A shareholder wishing to file a derivative suit must generally present that dispute to the board of directors with a demand prior to filing a shareholder’s derivative suit. The way that this demand process works can vary between the states and can ultimately determine whether a shareholder is able to proceed with a lawsuit. A recent decision from United States Court of Appeals for the Eleventh Circuit resolved this question by determining that law of the state of incorporation controls the demand requirements on a corporation even in disputes concerning federal law. Peter Mavrick is a Fort Lauderdale business litigation lawyer, and also represents clients in business litigation in Miami, Boca Raton, and Palm Beach. The Mavrick Law Firm represents clients in breach of contract litigation, non-compete agreement litigation, trade secret litigation, trademark infringement litigation, and other legal disputes in federal and state courts and in arbitration.
When a disgruntled shareholder for a corporation believes that the corporation should have taken legal action against another entity (including directors, officers, or employees of the company as well as any third-party), that shareholder can initiate a demand that the corporation take action. The board of directors of that corporation has the opportunity to exercise its business judgment as to whether to take the requested action or to ignore it. If the corporation refuses to act, the shareholder can sometimes file a derivative lawsuit, which is a type of business litigation where the shareholder steps into the shoes of a corporation and sues on the corporation’s behalf. The derivative lawsuit can be dismissed if the court finds that the board of directors properly exercised their business judgment. “The purpose of requiring a precomplaint demand is to protect the directors’ prerogative to take over the litigation or to oppose it.” Kamen v. Kemper Fin. Services, Inc., 500 U.S. 90 (1991). Under many states’ laws, a shareholder can bypass this demand requirement by showing that the demand would have been futile. “To the extent that a jurisdiction recognizes the futility exception to demand, the jurisdiction places a limit upon the directors’ usual power to control the initiation of corporate litigation […]. By permitting the shareholder to circumvent the board’s business judgment on the desirability of corporate litigation, the ‘futility’ exception defines the circumstances in which the shareholder may exercise this particular incident of managerial authority.” Kamen v. Kemper Fin. Services, Inc., 500 U.S. 90 (1991). Demand futility can usually be found when the decisionmakers are themselves personally interested in the outcome of the subject dispute.
Alternatively, in certain circumstances a shareholder who holds a claim can directly file a lawsuit against the corporation for a right that he himself owns, as opposed to the corporation. This avenue of business litigation bypasses the requirement to make a demand. The law concerning whether a board of directors properly exercises its business judgment after receiving a demand as well as the law concerning whether a cause of action should be “direct” or “derivative” varies between the states. Accordingly, the question as to whether a shareholder will have an opportunity to seek relief in court will depend on which law applies in questions as to the board’s business judgment and whether the shareholder has a direct cause of action.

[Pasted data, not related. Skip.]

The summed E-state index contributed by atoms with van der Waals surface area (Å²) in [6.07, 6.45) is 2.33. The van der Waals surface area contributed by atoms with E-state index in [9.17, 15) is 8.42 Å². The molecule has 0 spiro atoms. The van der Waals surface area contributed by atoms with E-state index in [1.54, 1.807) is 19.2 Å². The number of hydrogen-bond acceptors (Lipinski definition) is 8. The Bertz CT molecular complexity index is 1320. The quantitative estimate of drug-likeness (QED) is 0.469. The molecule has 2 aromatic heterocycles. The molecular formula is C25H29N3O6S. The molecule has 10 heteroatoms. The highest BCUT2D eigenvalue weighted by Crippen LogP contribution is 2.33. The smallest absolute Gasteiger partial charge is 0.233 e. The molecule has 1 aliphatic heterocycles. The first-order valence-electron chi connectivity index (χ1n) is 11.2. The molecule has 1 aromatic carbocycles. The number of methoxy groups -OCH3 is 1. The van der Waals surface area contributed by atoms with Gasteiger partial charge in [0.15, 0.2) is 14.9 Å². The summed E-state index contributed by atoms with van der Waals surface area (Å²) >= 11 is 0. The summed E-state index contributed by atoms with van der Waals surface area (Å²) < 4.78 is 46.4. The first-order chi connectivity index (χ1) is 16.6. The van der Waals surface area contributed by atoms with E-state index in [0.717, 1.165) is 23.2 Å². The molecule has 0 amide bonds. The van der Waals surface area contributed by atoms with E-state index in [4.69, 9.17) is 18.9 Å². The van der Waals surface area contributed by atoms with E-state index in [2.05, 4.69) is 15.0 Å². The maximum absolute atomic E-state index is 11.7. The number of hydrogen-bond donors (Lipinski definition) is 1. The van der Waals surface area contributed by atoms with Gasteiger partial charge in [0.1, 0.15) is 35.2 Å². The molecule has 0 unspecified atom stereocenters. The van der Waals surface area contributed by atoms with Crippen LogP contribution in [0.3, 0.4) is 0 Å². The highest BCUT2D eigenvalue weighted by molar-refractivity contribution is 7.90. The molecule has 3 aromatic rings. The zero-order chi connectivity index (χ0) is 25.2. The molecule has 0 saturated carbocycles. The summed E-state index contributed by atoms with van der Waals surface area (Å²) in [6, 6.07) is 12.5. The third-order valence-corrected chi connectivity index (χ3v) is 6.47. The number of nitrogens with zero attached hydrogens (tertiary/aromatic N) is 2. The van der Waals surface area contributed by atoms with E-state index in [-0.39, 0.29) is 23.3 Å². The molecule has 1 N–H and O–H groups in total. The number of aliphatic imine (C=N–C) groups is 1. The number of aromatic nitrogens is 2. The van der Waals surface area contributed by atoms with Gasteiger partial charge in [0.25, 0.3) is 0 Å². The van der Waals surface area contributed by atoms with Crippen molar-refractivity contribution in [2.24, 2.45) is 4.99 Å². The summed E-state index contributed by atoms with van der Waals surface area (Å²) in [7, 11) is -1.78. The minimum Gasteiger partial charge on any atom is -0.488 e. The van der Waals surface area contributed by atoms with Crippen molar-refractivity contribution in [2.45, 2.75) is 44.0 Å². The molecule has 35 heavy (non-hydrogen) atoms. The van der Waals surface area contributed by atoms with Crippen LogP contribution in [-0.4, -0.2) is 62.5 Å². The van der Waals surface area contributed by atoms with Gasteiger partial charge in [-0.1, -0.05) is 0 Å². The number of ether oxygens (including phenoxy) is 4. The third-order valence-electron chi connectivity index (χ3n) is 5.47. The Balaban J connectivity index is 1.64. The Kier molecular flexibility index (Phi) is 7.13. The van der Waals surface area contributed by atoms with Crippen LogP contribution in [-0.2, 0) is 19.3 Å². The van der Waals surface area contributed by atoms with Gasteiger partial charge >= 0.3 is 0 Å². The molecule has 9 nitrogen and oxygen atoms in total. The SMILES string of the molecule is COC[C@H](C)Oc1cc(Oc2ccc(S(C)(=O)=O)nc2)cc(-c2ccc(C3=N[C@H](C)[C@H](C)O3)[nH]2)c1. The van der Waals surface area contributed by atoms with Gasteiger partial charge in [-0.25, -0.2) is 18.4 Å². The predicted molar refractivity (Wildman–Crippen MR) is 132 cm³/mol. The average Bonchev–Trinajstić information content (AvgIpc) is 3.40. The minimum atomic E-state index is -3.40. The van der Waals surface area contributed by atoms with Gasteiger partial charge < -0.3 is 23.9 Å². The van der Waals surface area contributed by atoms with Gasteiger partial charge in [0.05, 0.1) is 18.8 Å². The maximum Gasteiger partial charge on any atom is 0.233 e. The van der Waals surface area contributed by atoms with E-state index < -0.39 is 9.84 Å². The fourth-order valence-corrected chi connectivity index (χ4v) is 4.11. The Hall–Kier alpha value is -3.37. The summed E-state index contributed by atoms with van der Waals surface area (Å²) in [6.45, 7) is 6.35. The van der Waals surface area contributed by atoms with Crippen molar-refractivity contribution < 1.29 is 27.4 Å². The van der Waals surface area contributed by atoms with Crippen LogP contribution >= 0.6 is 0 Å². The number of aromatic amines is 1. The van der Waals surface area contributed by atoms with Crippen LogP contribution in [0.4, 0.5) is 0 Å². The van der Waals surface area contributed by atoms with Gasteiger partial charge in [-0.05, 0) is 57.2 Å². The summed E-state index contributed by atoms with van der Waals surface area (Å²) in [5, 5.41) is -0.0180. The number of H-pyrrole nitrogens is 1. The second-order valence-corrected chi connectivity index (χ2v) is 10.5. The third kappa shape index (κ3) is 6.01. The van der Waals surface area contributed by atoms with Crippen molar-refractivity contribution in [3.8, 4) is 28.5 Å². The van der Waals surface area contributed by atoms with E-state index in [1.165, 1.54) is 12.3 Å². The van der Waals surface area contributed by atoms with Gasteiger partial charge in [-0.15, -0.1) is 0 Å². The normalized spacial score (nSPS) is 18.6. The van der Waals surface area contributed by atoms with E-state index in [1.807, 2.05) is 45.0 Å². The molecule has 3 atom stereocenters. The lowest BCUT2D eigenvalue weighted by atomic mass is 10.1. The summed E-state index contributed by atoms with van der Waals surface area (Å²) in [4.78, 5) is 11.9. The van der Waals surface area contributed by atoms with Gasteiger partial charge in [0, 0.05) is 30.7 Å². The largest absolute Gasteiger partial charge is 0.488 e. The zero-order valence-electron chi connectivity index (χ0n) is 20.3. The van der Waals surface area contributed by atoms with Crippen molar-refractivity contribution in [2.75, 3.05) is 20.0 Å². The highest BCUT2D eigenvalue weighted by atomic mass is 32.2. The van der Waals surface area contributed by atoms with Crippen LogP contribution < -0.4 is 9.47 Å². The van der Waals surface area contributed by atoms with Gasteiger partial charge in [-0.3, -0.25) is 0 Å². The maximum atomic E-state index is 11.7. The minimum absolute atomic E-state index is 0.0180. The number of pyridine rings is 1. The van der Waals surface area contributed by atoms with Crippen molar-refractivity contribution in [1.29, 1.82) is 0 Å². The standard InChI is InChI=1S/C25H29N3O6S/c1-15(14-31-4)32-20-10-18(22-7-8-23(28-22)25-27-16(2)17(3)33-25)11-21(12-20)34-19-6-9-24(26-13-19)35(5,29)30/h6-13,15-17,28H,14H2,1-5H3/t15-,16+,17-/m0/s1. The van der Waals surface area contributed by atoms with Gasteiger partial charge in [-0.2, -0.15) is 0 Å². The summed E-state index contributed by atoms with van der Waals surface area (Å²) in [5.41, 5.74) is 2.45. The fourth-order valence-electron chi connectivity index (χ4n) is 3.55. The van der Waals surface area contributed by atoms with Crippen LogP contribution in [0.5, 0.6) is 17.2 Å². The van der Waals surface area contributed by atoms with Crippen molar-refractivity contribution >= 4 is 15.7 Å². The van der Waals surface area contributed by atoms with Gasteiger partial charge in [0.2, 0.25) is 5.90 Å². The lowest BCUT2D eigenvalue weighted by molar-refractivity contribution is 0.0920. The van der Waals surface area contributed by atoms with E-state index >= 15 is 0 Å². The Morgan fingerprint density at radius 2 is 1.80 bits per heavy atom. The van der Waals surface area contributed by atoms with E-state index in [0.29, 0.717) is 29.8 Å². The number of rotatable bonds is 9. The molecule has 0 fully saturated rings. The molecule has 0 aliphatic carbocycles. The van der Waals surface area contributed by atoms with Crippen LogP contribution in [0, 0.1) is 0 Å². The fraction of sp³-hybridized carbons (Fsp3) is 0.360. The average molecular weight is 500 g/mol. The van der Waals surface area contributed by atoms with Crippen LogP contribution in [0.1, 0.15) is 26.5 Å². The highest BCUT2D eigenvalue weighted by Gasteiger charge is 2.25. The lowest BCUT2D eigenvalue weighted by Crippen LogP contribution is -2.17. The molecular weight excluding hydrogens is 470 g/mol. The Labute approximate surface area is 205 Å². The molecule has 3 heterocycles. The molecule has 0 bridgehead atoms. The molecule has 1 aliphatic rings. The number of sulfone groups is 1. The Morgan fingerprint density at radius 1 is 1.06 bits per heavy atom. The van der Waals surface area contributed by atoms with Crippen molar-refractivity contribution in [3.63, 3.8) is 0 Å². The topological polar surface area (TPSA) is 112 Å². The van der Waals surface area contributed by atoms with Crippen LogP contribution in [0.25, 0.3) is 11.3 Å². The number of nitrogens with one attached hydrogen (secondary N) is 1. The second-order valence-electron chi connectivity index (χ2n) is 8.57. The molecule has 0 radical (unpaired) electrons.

In almost every case, the state where the corporation was incorporated determines the law that applies to shareholder demands. Burks v. Lasker, 441 U.S. 471 (1979) (“[T]he first place one must look to determine the powers of corporate directors is in the relevant [s]tate’s corporation law”); Conroy on behalf of Aflac, Inc. v. Amos, 785 F. App’x 751 (11th Cir. 2019) (“The law of the state of incorporation controls the contours of a demand against a corporation”); see § 607.1505, Florida Statutes (codifying the “internal affairs” doctrine that causes the state of incorporation to be the governing law in corporate governance matters).
While it is well established that the law of the state of incorporation applies to the derivative process in claims under state law, the question as to whether claims under federal law also must comply with the state-of-incorporation’s derivative process was only recently decided. In Freedman v. MagicJack Vocaltec Ltd., 963 F.3d 1125 (11th Cir. 2020), the United States Court of Appeals for the Eleventh Circuit evaluated which law to apply when the plaintiff made claims under federal securities law. The MagicJack plaintiff was a shareholder of the defendant company. The company sent proxy statements to its shareholders that optimistically described an acquisition and compensation package changes. The plaintiff shareholder believed these notices were misleading and unlawful. The plaintiff asserted that, to the contrary, the acquisition had significantly less value than claimed by the board and that the compensation comments were a cover-up to help the board entrench themselves concerning an upcoming takeover of the company. The plaintiff brought a direct putative class-action complaint under Sections 14(a) and 20(a) of the Securities and Exchange Act of 1934 – a federal law. MagicJack explained that “we hold – as a federal rule of decision – that federal courts should look to state law to decide the issue of whether a claim brought under a federal statute is direct or derivative.” Freedman v. MagicJack Vocaltec Ltd., 963 F.3d 1125 (11th Cir. 2020).
Peter Mavrick is a Fort Lauderdale business litigation attorney who also practices business litigation in Miami, Boca Raton, and Palm Beach. This article does not serve as a substitute for legal advice tailored to a particular situation.